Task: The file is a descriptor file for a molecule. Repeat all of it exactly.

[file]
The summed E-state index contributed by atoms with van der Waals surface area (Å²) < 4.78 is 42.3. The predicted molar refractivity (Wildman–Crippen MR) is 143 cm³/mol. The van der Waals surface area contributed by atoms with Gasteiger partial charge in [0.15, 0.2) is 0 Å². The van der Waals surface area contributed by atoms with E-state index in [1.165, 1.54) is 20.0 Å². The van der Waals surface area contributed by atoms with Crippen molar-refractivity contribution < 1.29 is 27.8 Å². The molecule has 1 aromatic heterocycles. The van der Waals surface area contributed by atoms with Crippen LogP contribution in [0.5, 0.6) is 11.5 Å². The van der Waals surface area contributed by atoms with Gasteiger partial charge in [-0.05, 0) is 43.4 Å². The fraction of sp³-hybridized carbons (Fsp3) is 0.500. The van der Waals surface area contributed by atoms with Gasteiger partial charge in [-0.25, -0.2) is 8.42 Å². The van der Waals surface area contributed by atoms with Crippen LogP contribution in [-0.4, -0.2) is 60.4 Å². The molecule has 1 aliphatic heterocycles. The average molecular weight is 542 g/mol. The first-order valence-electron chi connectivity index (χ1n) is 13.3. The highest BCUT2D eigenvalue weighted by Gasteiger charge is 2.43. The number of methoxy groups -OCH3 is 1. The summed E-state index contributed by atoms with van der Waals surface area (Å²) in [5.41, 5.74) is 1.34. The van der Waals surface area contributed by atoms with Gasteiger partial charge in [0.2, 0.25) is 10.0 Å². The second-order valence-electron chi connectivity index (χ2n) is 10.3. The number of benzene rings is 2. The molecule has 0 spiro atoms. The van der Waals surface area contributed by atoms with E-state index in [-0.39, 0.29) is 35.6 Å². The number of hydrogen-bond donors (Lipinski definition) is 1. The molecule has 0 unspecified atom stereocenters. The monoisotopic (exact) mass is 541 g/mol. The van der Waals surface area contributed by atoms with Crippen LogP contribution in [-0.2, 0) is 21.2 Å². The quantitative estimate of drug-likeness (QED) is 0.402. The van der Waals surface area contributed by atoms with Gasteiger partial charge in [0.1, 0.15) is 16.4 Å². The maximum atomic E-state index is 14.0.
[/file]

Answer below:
The summed E-state index contributed by atoms with van der Waals surface area (Å²) < 4.78 is 42.3. The predicted molar refractivity (Wildman–Crippen MR) is 143 cm³/mol. The van der Waals surface area contributed by atoms with Gasteiger partial charge in [0.15, 0.2) is 0 Å². The van der Waals surface area contributed by atoms with E-state index in [1.165, 1.54) is 20.0 Å². The van der Waals surface area contributed by atoms with Crippen molar-refractivity contribution < 1.29 is 27.8 Å². The molecule has 1 aromatic heterocycles. The van der Waals surface area contributed by atoms with Crippen LogP contribution in [0.5, 0.6) is 11.5 Å². The van der Waals surface area contributed by atoms with Gasteiger partial charge in [-0.05, 0) is 43.4 Å². The fraction of sp³-hybridized carbons (Fsp3) is 0.500. The van der Waals surface area contributed by atoms with Gasteiger partial charge in [-0.25, -0.2) is 8.42 Å². The van der Waals surface area contributed by atoms with Crippen LogP contribution in [-0.4, -0.2) is 60.4 Å². The molecule has 1 aliphatic heterocycles. The average molecular weight is 542 g/mol. The first-order valence-electron chi connectivity index (χ1n) is 13.3. The highest BCUT2D eigenvalue weighted by Gasteiger charge is 2.43. The number of methoxy groups -OCH3 is 1. The summed E-state index contributed by atoms with van der Waals surface area (Å²) in [5.41, 5.74) is 1.34. The van der Waals surface area contributed by atoms with Gasteiger partial charge in [0.2, 0.25) is 10.0 Å². The second-order valence-electron chi connectivity index (χ2n) is 10.3. The number of benzene rings is 2. The molecule has 0 spiro atoms. The van der Waals surface area contributed by atoms with E-state index in [-0.39, 0.29) is 35.6 Å². The number of hydrogen-bond donors (Lipinski definition) is 1. The molecule has 0 unspecified atom stereocenters. The monoisotopic (exact) mass is 541 g/mol. The van der Waals surface area contributed by atoms with Crippen LogP contribution in [-0.2, 0) is 21.2 Å². The quantitative estimate of drug-likeness (QED) is 0.402. The van der Waals surface area contributed by atoms with Gasteiger partial charge in [0.1, 0.15) is 16.4 Å². The maximum atomic E-state index is 14.0.